Posh, Royal Court Downstairs, London
Hair, Gielgud, London
The Empire, Royal Court Upstairs, London

Laura Wade's superbly cast new play is darkly satirical, sharp – and funny – but ends with a whiff of demonising melodrama

The Royal Court is doing its darndest to sabotage the Conservatives' election campaign. That's what it looks like anyway, because Posh – Laura Wade's new main-house play – is a fictionalised group portrait of something not that far from the Bullingdon Club.

If anyone needs reminding, that's the dining club of super-rich and aristocratic Oxford University chaps whose longstanding custom it is to smash up local restaurants, and then escape trouble by throwing money at the gobsmacked staff. David Cameron, George Osborne and Boris Johnson are old Bullingdon boys.

In Lyndsey Turner's superbly cast ensemble production, nine young toffs and their feckless president, Tom Mison's James, descend on a gastro pub in the Oxfordshire countryside. They hire a private room – ox-blood red with antlers on the wall – and dress up in archaic tail-coated uniforms, as in those 1980s photographs of Cameron and co. Except this bunch call themselves the Riot Club and, since they're using an iPhone to check that a call girl is on her way, the setting must be now. Thus Wade keeps one step clear of a potentially libellous biodrama, while exploring the broader possibilities of a political and economic allegory.

Her point is partly plus ça change. In a darkly satirical vein, these arrogant twerps who regard top City and parliamentary posts as their birthright build up to their act of shameless vandalism, while preserving the Club's ludicrous traditions. They bray the National Anthem, make endless toasts to long-dead members, and no one is allowed to leave the room. Leaving the room is a club offence, so sick bags are provided.

What's hair-raising, as well as comical, is how coarsely bigoted these supposedly well-bred chaps are behind closed doors, slipping on the mask of abstemious decency whenever they have to placate the landlord, Daniel Ryan's burly Chris. There's a chilling trace of Patrick Hamilton's 1920s thriller Rope in these young gents' hidden brutality.

The tension mounts as they indulge in leadership in-fighting (a touch of New Labour there?) and as the masks begin to slip. This could all end in bloodshed. Leo Bill's drunken, vituperative Alistair rails against small businessmen – like this landlord – for wrecking the financial status quo, and his chums turn their attention to the waitress, the landlord's not entirely obliging daughter, Rachel (Fiona Button).

More intellectual brilliance would have been welcome. The political arguments are somewhat fuzzy even when Alistair is sober, and there is a whiff of demonising melodrama about the close, when he is conspiratorially recruited as future PM material. If there is a stand-out performance, it's David Dawson as the fey Hugo, with his feverish, glittering grin. However, everyone is superb: this is an array of young acting talent to rival that of The History Boys.

The hippy youths in Hair, transferring to the West End from Broadway in a buoyant revival, certainly wouldn't buy David Cameron's new proposal, that people's moral decency will really improve if you bribe them (three quid a week) to get married.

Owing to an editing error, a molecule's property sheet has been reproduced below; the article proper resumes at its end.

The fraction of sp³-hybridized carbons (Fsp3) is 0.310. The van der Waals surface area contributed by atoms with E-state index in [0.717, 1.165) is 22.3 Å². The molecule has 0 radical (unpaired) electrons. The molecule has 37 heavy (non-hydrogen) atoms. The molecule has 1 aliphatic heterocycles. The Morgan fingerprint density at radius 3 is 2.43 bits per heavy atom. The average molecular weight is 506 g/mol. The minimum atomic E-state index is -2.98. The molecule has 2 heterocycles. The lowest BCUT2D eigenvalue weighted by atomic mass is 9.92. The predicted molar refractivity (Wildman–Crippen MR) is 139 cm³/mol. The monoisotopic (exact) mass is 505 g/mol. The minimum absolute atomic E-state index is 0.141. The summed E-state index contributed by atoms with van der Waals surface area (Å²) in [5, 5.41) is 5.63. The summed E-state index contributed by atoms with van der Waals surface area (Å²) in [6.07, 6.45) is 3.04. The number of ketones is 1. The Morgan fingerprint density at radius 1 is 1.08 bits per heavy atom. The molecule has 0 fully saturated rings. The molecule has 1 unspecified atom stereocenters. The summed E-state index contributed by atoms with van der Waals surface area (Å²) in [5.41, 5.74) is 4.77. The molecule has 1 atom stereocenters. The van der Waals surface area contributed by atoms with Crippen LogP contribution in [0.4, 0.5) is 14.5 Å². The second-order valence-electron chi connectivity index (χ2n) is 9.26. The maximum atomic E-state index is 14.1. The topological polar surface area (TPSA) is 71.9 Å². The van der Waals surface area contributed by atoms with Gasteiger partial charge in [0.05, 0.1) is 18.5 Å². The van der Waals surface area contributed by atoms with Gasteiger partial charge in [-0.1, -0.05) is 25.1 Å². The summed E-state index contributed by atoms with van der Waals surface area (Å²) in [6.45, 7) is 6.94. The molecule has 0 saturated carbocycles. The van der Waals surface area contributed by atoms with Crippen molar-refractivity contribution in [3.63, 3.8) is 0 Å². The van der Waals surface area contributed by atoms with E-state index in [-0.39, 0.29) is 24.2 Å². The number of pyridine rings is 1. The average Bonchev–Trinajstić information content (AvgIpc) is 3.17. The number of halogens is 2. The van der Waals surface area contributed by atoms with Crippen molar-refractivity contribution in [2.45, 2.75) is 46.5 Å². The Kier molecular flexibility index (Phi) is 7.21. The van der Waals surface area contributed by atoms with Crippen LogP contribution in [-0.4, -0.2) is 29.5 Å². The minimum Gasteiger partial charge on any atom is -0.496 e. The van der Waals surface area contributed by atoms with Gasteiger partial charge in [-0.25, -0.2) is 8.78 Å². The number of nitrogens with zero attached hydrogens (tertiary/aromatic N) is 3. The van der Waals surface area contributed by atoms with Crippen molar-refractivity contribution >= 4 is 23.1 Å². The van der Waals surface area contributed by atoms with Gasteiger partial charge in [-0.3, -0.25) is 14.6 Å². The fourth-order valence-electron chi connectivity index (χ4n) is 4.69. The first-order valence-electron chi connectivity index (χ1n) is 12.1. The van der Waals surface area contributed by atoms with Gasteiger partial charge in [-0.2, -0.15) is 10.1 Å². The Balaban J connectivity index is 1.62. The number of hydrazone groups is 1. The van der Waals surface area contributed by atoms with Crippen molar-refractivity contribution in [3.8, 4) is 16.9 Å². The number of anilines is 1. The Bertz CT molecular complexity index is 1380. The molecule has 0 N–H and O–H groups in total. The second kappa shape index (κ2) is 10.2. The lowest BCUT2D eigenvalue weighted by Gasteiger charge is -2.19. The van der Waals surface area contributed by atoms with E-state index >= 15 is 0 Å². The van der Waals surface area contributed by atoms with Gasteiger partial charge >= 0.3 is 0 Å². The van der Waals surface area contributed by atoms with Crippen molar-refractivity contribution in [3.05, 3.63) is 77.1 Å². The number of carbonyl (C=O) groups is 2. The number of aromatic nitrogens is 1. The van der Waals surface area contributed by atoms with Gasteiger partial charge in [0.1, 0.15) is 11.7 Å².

Unfortunately, everybody's so stoned in this vintage make-love-not-war rock musical (by Gerome Ragni, James Rado and composer Galt MacDermot) that they can hardly string a countercultural sentence together. There's a lot of mumbojumbo sung about the sign of Aquarius.

Yet this show isn't completely dumb. It spots the emotional fracture lines opening up in the naïve concept of free love, even while Diane Paulus's cast – a swarm of colourful scruffs – whirl and writhe in mimed orgies, all with charmingly humorous gusto (choreographed by Karole Armitage). The famous scene where everyone gets naked which made British theatre history in 1967 – the day after stage censorship ended – has lost all power to shock. It now seems sweetly innocent, over in a flash.

The characters' spirit of political protest, principally against fighting in Vietnam, naturally has more trenchant reverberations today. Gavin Creel's Claude, the shy guy who daren't burn his call-up papers, ends up laid out for a military funeral.

Producer Cameron Mackintosh has certainly scored a hit, importing the New York Public Theater's cast wholesale. Caissie Levy's Sheila and Sasha Allen's Dione resoundingly belt out the funky and frisky numbers "I Believe in Love" and "White Boys". Will Swenson is terrifically wolfish as the oversexed Berger, climbing into the stalls and teasingly ruffling anyone he fancies. And there's a lovely democratic party at the end when anyone who wants to can pile onstage and sing along to "Let the Sunshine In". A tiny white-haired granny was high-kicking with Berger as I left.

Back at the Royal Court, in the tiny Theatre Upstairs, The Empire transports you to the British Army's on-going struggles in Afghanistan. DC Moore's outstanding and superbly acted four-hander is set in a rubble-strewn military shack in the baking heat. Joe Armstrong's sweat-drenched Gary is a laddy, white corporal, initially joshing with a morosely taciturn, local soldier-boy (Josef Altin), whom he calls Paddy. Things take a far uglier turn, however, when Nav Sidhu's Zia is dragged in from a nearby battlefield, robed in a traditional kameez. He's obviously a member of the Taliban, only it turns out he's a motormouthed Eastender. He says he was just out here visiting family when he got kidnapped. Tempers are fraying dangerously under the stress of attack, delayed helicopters, lost lives and suppressed despair.